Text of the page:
By Matt Welwood / November 4th, 2014
The Technology Alpha for Kingdom Come: Deliverance was released on October 22nd, giving people who backed the game, either through their successful Kickstarter campaign or through the developer’s website, a chance to take an early look at the fledgling RPG. The game is an ambitious, very realistic open-world RPG set in 15th century Europe. The full game will feature period-accurate locations, dialogue, weapons and combat. If you’re not familiar with the term “Technology Alpha” it basically means that the alpha is less a game and more a test of certain mechanics that’ll be in the full game when it’s launched (Q4 2015 is the current release target). The mechanics being tested in this alpha are graphics performance, NPC daily routines, dialogue and archery, with one small quest to get a bow.
So, keeping in mind that alpha is alpha and this could all change with the next update, let’s go through the list and see what it looks like so far.
This is the first thing you see when you start. This is a good looking game. Yes, there are bugs; in an alpha, it would be surprising if there weren’t any. Textures pop in frequently, there are lighting glitches and in some places you can actually see the gradient from light to dark. In some areas (I didn’t see this in my playthroughs, but you can see it in some videos on YouTube), textures are missing entirely. That doesn’t stop the game from, when you step back and take it all in, being absolutely gorgeous. Even on the lower graphics settings the game looks really impressive, considering we’re about a year from launch (Q4 2015). One odd glitch that I had happen to me, when I set the game to the Very High video settings, it made the game crash almost immediately. Once I reloaded, it ran without issue (other than being at a lower framerate obviously), but it happened on more than one occasion.
NPCs having a daily routine isn’t a new feature at all, the Elder Scrolls games have been doing that since Oblivion (to name one example). It is a nice way to make your world feel a bit more organic, though.Honestly, there’s not much to report here that hasn’t been seen before. NPC wakes up, NPC has breakfast, NPC goes to work. Or, in one case, NPC flies around town while pretending to bake or…something. There’s not really much else to report on here, so let’s move on.
If you weren’t already thinking of comparing this game to either Oblivion or Skyrim sans dragons, this should help with that. They didn’t put any voice acting in this version of the alpha, so dialogue consists of an NPC sometimes staring through the screen at you, sometimes continuing to work while you stare at their shirt as text comes up on screen. The dialogue with most NPCs is limited to basic talk about the village and some generic news. The only conversation you really need to have is with three characters: the first farmer you see, the blacksmith, and the man who runs the archery range. This is how you get your only quest. You talk to the farmer, and he mentions that the blacksmith is a bit loud. You talk to the blacksmith, he sarcastically brushes you off. Back to the farmer, and he asks you to steal a flute from the smith. Steal the flute (stealth isn’t in the game in the alpha. You can grab it as he watches you and he does nothing) and you have two options: you can bring it to the farmer for 8 groshes (money), or give it back to the blacksmith for 10 groshes. There’s a way to get the remaining 2 groshes if you give it to the farmer, but I wasn’t able to get that to work. As far as I know it involves returning a lost sheep to the shepherd. Then once you have all 10 groshes, you head over to the shooting range and talk to the man in charge, then he gives you your bow and some arrows. You also get a message from the devs letting you know that killing people is not yet supported in the alpha.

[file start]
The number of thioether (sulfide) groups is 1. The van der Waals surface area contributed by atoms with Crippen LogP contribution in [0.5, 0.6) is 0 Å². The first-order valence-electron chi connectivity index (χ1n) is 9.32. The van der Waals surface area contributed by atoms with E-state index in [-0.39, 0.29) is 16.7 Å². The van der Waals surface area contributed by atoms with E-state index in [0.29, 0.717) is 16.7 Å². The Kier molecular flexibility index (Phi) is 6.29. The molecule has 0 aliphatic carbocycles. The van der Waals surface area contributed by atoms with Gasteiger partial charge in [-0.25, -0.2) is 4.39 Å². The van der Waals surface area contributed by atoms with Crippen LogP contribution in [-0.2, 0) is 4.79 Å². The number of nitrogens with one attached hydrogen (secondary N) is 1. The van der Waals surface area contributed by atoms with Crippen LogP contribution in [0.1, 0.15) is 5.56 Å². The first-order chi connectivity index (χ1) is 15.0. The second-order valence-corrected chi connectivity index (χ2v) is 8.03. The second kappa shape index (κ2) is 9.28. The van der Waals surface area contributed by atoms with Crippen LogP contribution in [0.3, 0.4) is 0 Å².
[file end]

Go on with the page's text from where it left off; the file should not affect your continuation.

The way archery works in this game is, like the game itself, quite realistic. The initial draw of the bow takes a small piece of your stamina bar away. After about three seconds of keeping the bow drawn, your stamina starts decreasing quickly, which causes your already wobbly aim to get worse and worse until you have to drop the bow and let your stamina recharge. There’s no targeting reticule, no aim assist, you have to line up each shot manually. The actual animation for drawing the bow, the way it handles, looks and feels natural. If the rest of the combat in the full game has the same attention to detail that the archery does (a safe assumption), I can’t wait to see what it feels like to siege a castle.
And that’s about it for the first look at Kingdom Come: Deliverance. Yes, there are bugs and certain features aren’t implemented quite right yet; the daily routines specifically seem to be just a little bit off, and certain NPCs have a weird habit of doing the right animation in the wrong spot (picture of floating NPC again). Sometimes the dialogue glitches and an NPC won’t interact with you at all. The dialogue itself isn’t yet voice acted and is unskippable, so you have long periods of staring at an expressionless character shaking and gyrating at you. The engine doesn’t seem to be optimized all that well yet, but I have no doubt that it, along with the other bugs, will be improved with each update to the alpha.
Kingdom Come: Deliverance is scheduled for full release in the back half of 2015 on Windows, Linux, PS4 and Xbox One. The Technology Alpha is out now for backers, and is only available on PC currently. Developed and published by Warhorse Studios.
Disclosure, I did back this game to get access to the alpha.
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